Obudgeting 101

The best commentary I heard on President Obama’s State of the Union address came from two of my favorite ladies. First, from my wife, who marveled at the preposterousness of Mr. Obama’s start date for his newfound fiscal restraint:

“…this [spending] freeze won’t take effect until next year [2011] when the economy is stronger.  That’s how budgeting works.”

Somebody call Dave Ramsey! Evidently, we need spending self-control only when it feels good, not when it hurts.

Note to self from commander in chief: Next time you’re at the bottom of the pool, don’t start swimming toward the surface immediately. First, catch your breath (metaphorically speaking). Let your muscles regroup. Then begin your ascent. Hmmm.

The second piece of State of the Union commentary came from Peggy Noonan, accomplished author and former special assistant to President Ronald Reagan. Ms. Noonan adroitly pointed out that Mr. Obama’s speech argued against itself. The president shot himself in the foot despite D.C.’s handgun ban!

On one hand, he continued his mantras that more and bigger government offer the salve for ailing Americans: The government should provide jobs, health care, financial investment information, etc. In a nutshell, Washington is the answer.

On the other hand, President Obama belabored the brokenness of Washington, how gridlocked, how self-serving the capital is. So, let’s get this straight: Washington is the answer but the answer is broken? The logic couldn’t be more faulty.

This faulty logic beholds why Senator Scott Brown won and nationalized health care didn’t.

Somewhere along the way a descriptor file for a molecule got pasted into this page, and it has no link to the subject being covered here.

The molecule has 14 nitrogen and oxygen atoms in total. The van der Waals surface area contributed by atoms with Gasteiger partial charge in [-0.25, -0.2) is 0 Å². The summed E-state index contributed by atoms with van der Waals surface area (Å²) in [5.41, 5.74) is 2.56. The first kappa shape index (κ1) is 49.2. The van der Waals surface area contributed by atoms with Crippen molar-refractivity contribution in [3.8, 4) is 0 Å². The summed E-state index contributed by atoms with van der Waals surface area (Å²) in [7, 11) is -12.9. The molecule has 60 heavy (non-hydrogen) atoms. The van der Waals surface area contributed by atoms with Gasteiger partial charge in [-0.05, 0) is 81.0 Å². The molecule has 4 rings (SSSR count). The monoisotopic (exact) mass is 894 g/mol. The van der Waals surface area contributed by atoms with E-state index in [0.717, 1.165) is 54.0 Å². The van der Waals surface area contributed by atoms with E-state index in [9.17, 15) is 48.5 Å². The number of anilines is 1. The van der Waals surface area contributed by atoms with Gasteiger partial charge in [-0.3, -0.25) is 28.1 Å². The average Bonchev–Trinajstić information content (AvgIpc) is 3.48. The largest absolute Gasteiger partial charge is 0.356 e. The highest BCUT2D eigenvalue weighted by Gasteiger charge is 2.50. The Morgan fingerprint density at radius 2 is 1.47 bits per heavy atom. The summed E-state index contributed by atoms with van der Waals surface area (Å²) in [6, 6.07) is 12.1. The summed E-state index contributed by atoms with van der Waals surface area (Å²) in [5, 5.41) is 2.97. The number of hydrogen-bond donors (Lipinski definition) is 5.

People know that Washington’s inability to rein in existing quality of life entitlement programs and other profligate spending has left us with daunting debt levels. (One-third of President Obama’s current $4 trillion budget request will go on the national credit card.) The people weren’t about to give politicians power to push us completely into bankruptcy or exorbitant taxes.

Some have described the Washington stalemate this way: Democrats can’t say no to a spending program and Republicans can’t say yes to a tax increase. To unfurl the logjam, the former must acquiesce to the latter. It’s reality. When families or businesses simply can not increase their income, they must decrease their expenses.

The serendipity of this strategy is that lower taxes will ultimately drive higher revenue (google Laffer’s Curve). Higher taxes didn’t drive federal surpluses from 1998-2001. A roaring economy fueled by venture capital investment did.

What motivated the venture capital investment? A 1997 capital gains tax cut signed into law by Bill Clinton, not the first Democratic president to promote lower taxes.

John F. Kennedy, the most quoted president in the Senator Brown’s Massachusetts campaign, observed in 1962:

“It is a paradoxical truth that tax rates are too high and tax revenues are too low and the soundest way to raise the revenues in the long run is to cut the rates now … Cutting taxes now is not to incur a budget deficit, but to achieve the more prosperous, expanding economy which can bring a budget surplus.”


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